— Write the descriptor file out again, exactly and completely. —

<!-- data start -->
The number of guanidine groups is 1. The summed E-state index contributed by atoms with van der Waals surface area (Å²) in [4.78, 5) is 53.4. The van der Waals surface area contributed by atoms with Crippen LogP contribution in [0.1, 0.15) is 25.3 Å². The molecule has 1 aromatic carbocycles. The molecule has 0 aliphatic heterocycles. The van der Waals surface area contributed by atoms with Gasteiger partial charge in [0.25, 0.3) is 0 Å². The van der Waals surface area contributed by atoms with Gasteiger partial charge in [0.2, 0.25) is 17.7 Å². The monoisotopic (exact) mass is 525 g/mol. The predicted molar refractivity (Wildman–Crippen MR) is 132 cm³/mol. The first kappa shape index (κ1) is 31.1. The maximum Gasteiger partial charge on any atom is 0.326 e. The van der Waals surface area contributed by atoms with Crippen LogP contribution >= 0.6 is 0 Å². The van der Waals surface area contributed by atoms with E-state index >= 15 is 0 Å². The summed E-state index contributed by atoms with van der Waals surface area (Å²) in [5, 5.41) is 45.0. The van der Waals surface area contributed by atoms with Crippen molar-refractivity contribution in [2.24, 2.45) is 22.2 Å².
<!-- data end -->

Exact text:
The number of guanidine groups is 1. The summed E-state index contributed by atoms with van der Waals surface area (Å²) in [4.78, 5) is 53.4. The van der Waals surface area contributed by atoms with Crippen LogP contribution in [0.1, 0.15) is 25.3 Å². The molecule has 1 aromatic carbocycles. The molecule has 0 aliphatic heterocycles. The van der Waals surface area contributed by atoms with Gasteiger partial charge in [0.25, 0.3) is 0 Å². The van der Waals surface area contributed by atoms with Gasteiger partial charge in [0.2, 0.25) is 17.7 Å². The monoisotopic (exact) mass is 525 g/mol. The predicted molar refractivity (Wildman–Crippen MR) is 132 cm³/mol. The first kappa shape index (κ1) is 31.1. The maximum Gasteiger partial charge on any atom is 0.326 e. The van der Waals surface area contributed by atoms with Crippen LogP contribution >= 0.6 is 0 Å². The van der Waals surface area contributed by atoms with E-state index >= 15 is 0 Å². The summed E-state index contributed by atoms with van der Waals surface area (Å²) in [5, 5.41) is 45.0. The van der Waals surface area contributed by atoms with Crippen molar-refractivity contribution in [2.24, 2.45) is 22.2 Å².